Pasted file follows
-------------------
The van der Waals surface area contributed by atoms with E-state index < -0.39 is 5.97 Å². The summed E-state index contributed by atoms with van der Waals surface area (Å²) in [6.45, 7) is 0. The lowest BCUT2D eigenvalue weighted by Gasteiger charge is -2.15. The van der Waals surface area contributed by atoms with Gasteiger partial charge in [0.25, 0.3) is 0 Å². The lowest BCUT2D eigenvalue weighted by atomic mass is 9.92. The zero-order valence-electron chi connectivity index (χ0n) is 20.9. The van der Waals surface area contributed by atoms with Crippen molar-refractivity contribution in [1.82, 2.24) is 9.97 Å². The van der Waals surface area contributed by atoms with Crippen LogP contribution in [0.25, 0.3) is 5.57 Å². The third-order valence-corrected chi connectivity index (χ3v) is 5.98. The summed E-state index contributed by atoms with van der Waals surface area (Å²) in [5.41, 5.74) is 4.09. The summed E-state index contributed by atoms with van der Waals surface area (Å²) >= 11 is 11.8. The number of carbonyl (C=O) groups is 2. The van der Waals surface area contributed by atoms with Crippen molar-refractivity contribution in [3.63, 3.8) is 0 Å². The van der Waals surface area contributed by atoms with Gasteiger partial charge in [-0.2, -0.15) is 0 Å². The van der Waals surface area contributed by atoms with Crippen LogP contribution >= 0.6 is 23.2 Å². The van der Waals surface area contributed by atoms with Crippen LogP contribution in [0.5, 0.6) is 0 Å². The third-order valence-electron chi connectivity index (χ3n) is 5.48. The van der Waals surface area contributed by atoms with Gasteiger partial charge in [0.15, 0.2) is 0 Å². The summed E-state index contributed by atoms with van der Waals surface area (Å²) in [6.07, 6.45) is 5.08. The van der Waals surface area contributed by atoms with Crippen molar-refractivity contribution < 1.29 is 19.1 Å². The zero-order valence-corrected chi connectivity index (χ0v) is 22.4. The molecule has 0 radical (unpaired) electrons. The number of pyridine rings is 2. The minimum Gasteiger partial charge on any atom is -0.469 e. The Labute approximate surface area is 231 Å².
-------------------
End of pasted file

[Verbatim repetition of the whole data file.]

The van der Waals surface area contributed by atoms with E-state index < -0.39 is 5.97 Å². The summed E-state index contributed by atoms with van der Waals surface area (Å²) in [6.45, 7) is 0. The lowest BCUT2D eigenvalue weighted by Gasteiger charge is -2.15. The van der Waals surface area contributed by atoms with Gasteiger partial charge in [0.25, 0.3) is 0 Å². The lowest BCUT2D eigenvalue weighted by atomic mass is 9.92. The zero-order valence-electron chi connectivity index (χ0n) is 20.9. The van der Waals surface area contributed by atoms with Crippen molar-refractivity contribution in [1.82, 2.24) is 9.97 Å². The van der Waals surface area contributed by atoms with Crippen LogP contribution in [0.25, 0.3) is 5.57 Å². The third-order valence-corrected chi connectivity index (χ3v) is 5.98. The summed E-state index contributed by atoms with van der Waals surface area (Å²) in [5.41, 5.74) is 4.09. The summed E-state index contributed by atoms with van der Waals surface area (Å²) >= 11 is 11.8. The number of carbonyl (C=O) groups is 2. The van der Waals surface area contributed by atoms with Crippen molar-refractivity contribution in [3.63, 3.8) is 0 Å². The van der Waals surface area contributed by atoms with Gasteiger partial charge in [-0.2, -0.15) is 0 Å². The van der Waals surface area contributed by atoms with Crippen LogP contribution >= 0.6 is 23.2 Å². The van der Waals surface area contributed by atoms with Crippen LogP contribution in [0.5, 0.6) is 0 Å². The third-order valence-electron chi connectivity index (χ3n) is 5.48. The van der Waals surface area contributed by atoms with Gasteiger partial charge in [0.15, 0.2) is 0 Å². The summed E-state index contributed by atoms with van der Waals surface area (Å²) in [6.07, 6.45) is 5.08. The van der Waals surface area contributed by atoms with Crippen molar-refractivity contribution < 1.29 is 19.1 Å². The zero-order valence-corrected chi connectivity index (χ0v) is 22.4. The molecule has 0 radical (unpaired) electrons. The number of pyridine rings is 2. The minimum Gasteiger partial charge on any atom is -0.469 e. The Labute approximate surface area is 231 Å².